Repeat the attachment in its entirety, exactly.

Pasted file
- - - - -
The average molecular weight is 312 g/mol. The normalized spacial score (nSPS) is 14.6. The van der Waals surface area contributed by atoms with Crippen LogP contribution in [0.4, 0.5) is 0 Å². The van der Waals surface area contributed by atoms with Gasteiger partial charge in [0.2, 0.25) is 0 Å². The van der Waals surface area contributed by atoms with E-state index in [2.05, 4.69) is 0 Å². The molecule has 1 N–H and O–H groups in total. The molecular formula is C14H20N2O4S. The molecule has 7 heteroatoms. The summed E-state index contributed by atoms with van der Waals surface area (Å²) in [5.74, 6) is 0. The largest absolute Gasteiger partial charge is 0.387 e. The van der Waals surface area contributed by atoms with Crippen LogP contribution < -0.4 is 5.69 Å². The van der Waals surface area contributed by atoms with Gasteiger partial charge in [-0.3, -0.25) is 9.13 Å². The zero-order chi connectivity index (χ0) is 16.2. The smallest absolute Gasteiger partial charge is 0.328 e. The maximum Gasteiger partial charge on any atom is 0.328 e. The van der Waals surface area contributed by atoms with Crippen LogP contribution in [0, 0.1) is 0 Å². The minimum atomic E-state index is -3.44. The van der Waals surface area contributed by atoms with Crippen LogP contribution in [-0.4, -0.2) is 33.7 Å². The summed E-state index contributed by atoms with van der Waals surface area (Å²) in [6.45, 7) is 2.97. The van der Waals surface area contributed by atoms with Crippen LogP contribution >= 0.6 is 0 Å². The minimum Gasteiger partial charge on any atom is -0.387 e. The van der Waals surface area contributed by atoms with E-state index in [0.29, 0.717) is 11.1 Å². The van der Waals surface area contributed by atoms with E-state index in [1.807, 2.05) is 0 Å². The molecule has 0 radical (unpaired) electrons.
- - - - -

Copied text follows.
The average molecular weight is 312 g/mol. The normalized spacial score (nSPS) is 14.6. The van der Waals surface area contributed by atoms with Crippen LogP contribution in [0.4, 0.5) is 0 Å². The van der Waals surface area contributed by atoms with Gasteiger partial charge in [0.2, 0.25) is 0 Å². The van der Waals surface area contributed by atoms with E-state index in [2.05, 4.69) is 0 Å². The molecule has 1 N–H and O–H groups in total. The molecular formula is C14H20N2O4S. The molecule has 7 heteroatoms. The summed E-state index contributed by atoms with van der Waals surface area (Å²) in [5.74, 6) is 0. The largest absolute Gasteiger partial charge is 0.387 e. The van der Waals surface area contributed by atoms with Crippen LogP contribution < -0.4 is 5.69 Å². The van der Waals surface area contributed by atoms with Gasteiger partial charge in [-0.3, -0.25) is 9.13 Å². The zero-order chi connectivity index (χ0) is 16.2. The smallest absolute Gasteiger partial charge is 0.328 e. The maximum Gasteiger partial charge on any atom is 0.328 e. The van der Waals surface area contributed by atoms with Crippen LogP contribution in [0, 0.1) is 0 Å². The minimum atomic E-state index is -3.44. The van der Waals surface area contributed by atoms with Crippen LogP contribution in [-0.4, -0.2) is 33.7 Å². The summed E-state index contributed by atoms with van der Waals surface area (Å²) in [6.45, 7) is 2.97. The van der Waals surface area contributed by atoms with Crippen LogP contribution >= 0.6 is 0 Å². The minimum Gasteiger partial charge on any atom is -0.387 e. The van der Waals surface area contributed by atoms with E-state index in [0.29, 0.717) is 11.1 Å². The van der Waals surface area contributed by atoms with E-state index in [1.807, 2.05) is 0 Å². The molecule has 0 radical (unpaired) electrons.